- The Washington Times - Friday, December 16, 2005

U.S. authorities formally will seek the extradition of the head of the Irish Workers Party, who was arrested in Northern Ireland in October on suspicion of conspiring with North Korean government officials to distribute $28 million worth of high-quality counterfeit $100 bills.

Sean Garland and six co-conspirators are accused in a federal grand jury indictment handed up in U.S. District Court in Washington of obtaining quantities of the counterfeit bills known as “supernotes” from North Korean officials that later were passed as real or resold in Britain and elsewhere.

Mr. Garland, 71, is chief of staff to the Official Irish Republican Army, or the remnants of the old IRA after a split in 1970, when many members left to form the Provisional Irish Republican Army.

Channing Phillips, a spokesman for U.S. Attorney Kenneth L. Wainstein in the District, said yesterday that the Justice Department is in the process of putting together a formal extradition request for Mr. Garland’s return from Northern Ireland. He is listed as a fugitive.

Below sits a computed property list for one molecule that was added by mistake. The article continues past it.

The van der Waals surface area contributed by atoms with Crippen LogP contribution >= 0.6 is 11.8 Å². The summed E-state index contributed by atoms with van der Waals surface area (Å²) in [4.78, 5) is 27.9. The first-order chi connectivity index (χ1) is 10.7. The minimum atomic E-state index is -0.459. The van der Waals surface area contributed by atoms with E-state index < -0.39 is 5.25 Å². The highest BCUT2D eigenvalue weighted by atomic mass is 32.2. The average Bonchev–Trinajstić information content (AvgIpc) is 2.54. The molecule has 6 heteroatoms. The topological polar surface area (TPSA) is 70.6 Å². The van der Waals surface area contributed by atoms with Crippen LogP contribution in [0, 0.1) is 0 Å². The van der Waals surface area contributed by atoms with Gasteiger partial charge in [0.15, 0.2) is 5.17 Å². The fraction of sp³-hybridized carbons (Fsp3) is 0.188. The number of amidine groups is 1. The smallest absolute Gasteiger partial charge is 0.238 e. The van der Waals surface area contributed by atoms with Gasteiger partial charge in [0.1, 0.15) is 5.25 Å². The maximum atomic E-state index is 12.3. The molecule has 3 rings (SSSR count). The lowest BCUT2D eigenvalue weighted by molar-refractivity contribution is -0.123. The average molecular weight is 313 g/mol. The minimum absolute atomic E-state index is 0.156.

The indictment said Mr. Garland led a operation that obtained, transported, sold and passed the highly deceptive counterfeit bills, which first began to appear in worldwide circulation in 1989 and were manufactured in North Korea under the auspices of the government.

The bills were transported worldwide by North Koreans acting as government officials, according to the indictment, which added that in the late 1990s, after the United States re-designed its $100 bill to include additional security features, correspondingly redesigned supernotes began to appear.

“The worldwide trafficking in counterfeit currency provides a source of illegal revenue for criminal organizations around the globe,” Mr. Wainstein said. “This prosecution is a significant step in our effort to disrupt that trade and cripple those organizations.”

North Korea is thought to have produced the high-quality fake $100 bills since 1989 and is the world’s only state-sponsored producer of the supernotes, according to U.S. law-enforcement authorities. A senior Bush administration official said Mr. Garland is wanted as part of a probe into supernotes uncovered during anti-crime operations that led to the August arrests of 87 persons in Los Angeles and Newark, N.J.

That investigation uncovered a Chinese organized-crime network that dealt in supernotes produced by North Korea and shipped through China to the United States.

The indictment describes efforts by Mr. Garland from December 1997 to July 2000 to obtain counterfeit notes from North Korean sources.

It said the bills were sold and circulated in Russia, Belarus, Poland, Denmark, the Czech Republic and Germany, and that couriers made frequent trips to Ireland with genuine cash to pay for the counterfeits.

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